German astronaut and geophysicist, Dr. Alexander Gerst flew in May 2014 to the International Space Station in a Soyuz spacecraft where he stayed for six months to conduct experiments for his "Blue Dot Mission."
DW: You went up with to the ISS last year for six months and became something of a media star, not least because you used social media to explain to people down here on Earth both the spectacular aspects of space life but also some of the unspectacular things like what it means to just live on the ISS. Did it change your perspective in life going up there and coming back?
It did. Seeing Earth from the outside really changed my view on what our planet is. I think everyone knows that when you grow up here down on Earth you don’t spend much thought on what this planet is. You take it for granted. It’s huge, it appears infinite. The atmosphere is infinite and all the resources appear to be never-ending. When you see that from the outside it drastically changes. You see that this place is small, …and this place is finite… Just like everything in life.
Is it fragil, too? It seems so fragile from space. That’s what astronauts often say.
Yes, and you realize it is fragile and you can actually destroy it. It even gave me a sense of urgency, and also an urge of sharing this, that we are able to destroy this accidentally without wanting it. Just by not taking care of it. We can go beyond the point of no return on our ecosphere, on our biosphere without realizing it, before it’s too late.
With all the dramas and political problems that are happening here on Earth - do they get transferred up to space, too?
You can actually see war from space! One day, we looked out from the window and we saw dots moving and exploding in little flashes. Only then did we realize that we were over Israel and Gaza. People were actually killing each other and we saw that. If you see that from above, it is grotesque: You look at it and realize: If there would ever be life visiting us from another part of the universe - this is the first thing they would see: Us killing each other, us destroying the Amazon forest, which is also very, very visible from above. How would we explain to them, what we are doing? How would we explain to them, that we call ourselves "intelligent life" while we are destroying our only home we have.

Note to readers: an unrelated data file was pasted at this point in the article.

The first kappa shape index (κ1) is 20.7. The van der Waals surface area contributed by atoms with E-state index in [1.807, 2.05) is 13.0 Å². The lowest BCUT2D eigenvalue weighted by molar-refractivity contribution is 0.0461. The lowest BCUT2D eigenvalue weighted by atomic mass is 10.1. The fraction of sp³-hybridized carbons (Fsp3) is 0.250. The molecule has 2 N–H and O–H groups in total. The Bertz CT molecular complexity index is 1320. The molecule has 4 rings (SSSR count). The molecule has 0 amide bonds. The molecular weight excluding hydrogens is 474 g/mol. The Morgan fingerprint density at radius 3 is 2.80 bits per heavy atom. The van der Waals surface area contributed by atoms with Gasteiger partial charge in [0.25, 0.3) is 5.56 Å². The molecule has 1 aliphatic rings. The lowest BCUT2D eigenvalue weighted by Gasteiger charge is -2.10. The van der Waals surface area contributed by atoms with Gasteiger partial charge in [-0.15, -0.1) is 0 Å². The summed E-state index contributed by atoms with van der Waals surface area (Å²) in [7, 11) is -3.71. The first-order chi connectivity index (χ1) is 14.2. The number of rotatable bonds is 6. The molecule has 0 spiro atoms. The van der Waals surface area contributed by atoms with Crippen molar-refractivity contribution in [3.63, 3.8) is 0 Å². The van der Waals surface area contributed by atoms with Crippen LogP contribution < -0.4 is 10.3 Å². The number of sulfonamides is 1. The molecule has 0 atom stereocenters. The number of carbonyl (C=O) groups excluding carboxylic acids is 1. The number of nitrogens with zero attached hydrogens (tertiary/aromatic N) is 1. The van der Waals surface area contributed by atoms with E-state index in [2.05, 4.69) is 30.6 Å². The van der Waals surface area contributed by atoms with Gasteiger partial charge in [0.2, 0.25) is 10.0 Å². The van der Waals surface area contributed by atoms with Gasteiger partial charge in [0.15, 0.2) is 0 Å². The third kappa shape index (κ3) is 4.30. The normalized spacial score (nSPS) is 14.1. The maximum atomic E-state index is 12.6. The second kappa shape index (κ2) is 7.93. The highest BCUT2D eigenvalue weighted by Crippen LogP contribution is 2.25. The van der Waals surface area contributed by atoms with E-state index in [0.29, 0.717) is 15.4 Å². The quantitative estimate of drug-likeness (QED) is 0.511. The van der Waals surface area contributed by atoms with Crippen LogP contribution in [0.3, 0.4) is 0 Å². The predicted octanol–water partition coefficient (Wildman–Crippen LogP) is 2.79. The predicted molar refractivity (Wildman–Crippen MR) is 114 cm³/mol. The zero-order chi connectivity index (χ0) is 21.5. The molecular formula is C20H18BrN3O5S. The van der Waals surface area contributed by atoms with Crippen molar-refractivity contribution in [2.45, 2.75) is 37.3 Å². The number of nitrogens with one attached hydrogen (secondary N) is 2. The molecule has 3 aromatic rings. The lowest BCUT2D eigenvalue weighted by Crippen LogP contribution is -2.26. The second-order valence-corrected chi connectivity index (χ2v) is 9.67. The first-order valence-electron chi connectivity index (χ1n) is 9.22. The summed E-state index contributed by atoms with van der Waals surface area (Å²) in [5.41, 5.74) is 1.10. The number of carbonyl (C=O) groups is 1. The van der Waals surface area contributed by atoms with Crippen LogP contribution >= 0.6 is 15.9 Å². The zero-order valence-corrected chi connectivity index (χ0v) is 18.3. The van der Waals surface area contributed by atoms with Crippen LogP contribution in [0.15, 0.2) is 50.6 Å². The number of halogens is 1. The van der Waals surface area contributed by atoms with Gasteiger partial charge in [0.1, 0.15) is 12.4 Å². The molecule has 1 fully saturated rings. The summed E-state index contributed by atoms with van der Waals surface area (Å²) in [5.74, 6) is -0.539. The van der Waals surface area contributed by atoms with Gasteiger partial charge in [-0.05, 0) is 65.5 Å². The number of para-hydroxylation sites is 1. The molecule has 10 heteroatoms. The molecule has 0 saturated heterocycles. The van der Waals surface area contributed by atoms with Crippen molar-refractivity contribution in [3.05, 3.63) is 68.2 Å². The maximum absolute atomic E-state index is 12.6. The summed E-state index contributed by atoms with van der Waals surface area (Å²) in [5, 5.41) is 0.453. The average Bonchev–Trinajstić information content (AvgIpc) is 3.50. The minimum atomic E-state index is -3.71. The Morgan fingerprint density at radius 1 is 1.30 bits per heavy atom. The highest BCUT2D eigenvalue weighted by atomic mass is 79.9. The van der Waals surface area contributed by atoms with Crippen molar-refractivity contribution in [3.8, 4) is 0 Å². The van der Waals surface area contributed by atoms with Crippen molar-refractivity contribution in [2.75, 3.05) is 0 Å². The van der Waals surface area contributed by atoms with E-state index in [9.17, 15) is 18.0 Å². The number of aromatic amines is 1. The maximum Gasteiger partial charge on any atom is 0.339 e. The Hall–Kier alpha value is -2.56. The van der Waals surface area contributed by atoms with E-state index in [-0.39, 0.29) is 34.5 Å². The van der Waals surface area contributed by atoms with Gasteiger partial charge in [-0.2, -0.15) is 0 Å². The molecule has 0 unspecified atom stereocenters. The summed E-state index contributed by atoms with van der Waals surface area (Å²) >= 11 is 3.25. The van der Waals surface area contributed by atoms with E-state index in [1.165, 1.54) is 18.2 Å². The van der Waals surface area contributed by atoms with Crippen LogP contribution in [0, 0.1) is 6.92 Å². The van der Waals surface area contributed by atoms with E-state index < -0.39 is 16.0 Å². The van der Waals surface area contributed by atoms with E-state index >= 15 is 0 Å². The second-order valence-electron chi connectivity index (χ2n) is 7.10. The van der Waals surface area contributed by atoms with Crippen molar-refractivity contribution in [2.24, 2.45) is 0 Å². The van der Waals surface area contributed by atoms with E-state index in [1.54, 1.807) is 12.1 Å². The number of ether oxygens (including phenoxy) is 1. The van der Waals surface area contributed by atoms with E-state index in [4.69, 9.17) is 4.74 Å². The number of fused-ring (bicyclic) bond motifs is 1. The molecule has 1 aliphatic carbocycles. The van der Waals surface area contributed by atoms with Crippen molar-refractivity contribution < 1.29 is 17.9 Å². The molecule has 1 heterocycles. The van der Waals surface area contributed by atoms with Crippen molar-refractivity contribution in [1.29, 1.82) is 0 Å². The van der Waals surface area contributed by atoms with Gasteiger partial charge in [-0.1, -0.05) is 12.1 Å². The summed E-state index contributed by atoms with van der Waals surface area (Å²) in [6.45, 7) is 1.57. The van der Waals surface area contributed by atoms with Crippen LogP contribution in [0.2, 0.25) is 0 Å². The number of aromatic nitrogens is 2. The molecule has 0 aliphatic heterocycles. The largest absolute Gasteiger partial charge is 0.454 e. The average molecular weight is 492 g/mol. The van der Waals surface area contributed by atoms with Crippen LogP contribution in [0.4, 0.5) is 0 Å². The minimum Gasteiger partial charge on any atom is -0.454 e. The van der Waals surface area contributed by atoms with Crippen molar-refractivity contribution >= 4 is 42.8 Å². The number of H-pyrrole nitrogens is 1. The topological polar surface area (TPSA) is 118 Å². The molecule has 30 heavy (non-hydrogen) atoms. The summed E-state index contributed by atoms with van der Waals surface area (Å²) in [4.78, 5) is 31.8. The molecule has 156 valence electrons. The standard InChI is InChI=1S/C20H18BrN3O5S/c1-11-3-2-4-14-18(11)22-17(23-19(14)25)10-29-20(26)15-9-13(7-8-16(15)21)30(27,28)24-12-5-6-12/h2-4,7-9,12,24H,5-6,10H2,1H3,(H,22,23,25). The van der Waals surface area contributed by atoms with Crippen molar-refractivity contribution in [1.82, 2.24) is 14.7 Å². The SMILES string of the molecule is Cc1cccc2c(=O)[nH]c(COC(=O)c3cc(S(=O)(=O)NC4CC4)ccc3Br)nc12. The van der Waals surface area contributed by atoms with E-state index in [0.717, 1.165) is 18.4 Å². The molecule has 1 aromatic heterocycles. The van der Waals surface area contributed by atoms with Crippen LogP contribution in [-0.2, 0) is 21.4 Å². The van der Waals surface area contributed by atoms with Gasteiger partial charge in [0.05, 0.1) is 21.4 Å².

You are all living up there in very, very, very close quarters. You are seeing each other all the time…Tell me a little bit about how you manage to get through that daily process. Living so close with other people - do you have certain regulations? Do you have down-time?
You describe it as if it was a very hard thing, but actually, if you think: The Space station is as big as a Boeing 747 on the inside. And there are six people there. So you have a lot of space. Actually, it happens that for half a day you are working in a module without seeing the other. You actually miss talking to a person. You are actually looking forward to seeing them at lunch and talking about how the day is going. We all had the same kind of humor … so we had a good time up there, just making jokes and going through the day like that. So it did not feel hard to be up there… No, I really enjoyed being there.
Would you go, if you were selected for a Mission to Mars?
Alexander Gerst: Of course, you don't have to ask any astronaut that question. They will always say: "Yes, certainly!" A mission to Mars will be the great next adventure of our time. If you think about it: Humans have been explorers for hundreds of thousands of years. We have explored every corner of our Earth. As soon as we learned to build ships, we took them not only to sail to the next island, but sailed over the horizon... There is nothing that is going to stop humans from doing that.
Alexander Gerst, what do you see as the most exiting upcoming ESA mission?
That's a tricky question, because there are lots of missions coming up. Of course, I am not only interested in human space flight, but also as a scientist in the upcoming exploration missions. Also in the last year, we had one of the most exiting missions, which was Rosetta - a space craft from Earth that travelled for ten years, billions of kilometers, landing on a tiny little rock out there in space and finding out for the first time, what a comet is made of. We did not know that before. We just found out about that. So it's an exciting time…
Thomas Reiter once said: "Once you are an astronaut, you are an astronaut forever. Going into space is an experience that changes you fundamentally. What do you think?
I would say: Everyone of us - in a way - is an astronaut. Our spaceship is just a little bit bigger - it's Earth. But when you see it from the outside, you realize that its just another spaceship with a live support system that's bigger, but one that can break. It's our only spaceship and we travel around the sun with it - in that spaceship once a year. So it's something that we need to keep in mind, that we humans can be a passenger on that spaceship or part of the crew - that's how I see it.
A passenger or part of the crew on spaceship Earth. Well, you are certainly a member of the crew. Thank you very, very much for being with us here on the show.
You can find the full-length interview with Alexander Gerst in our current edition of Tomorrow Today.
The interview was conducted by Derrick Williams.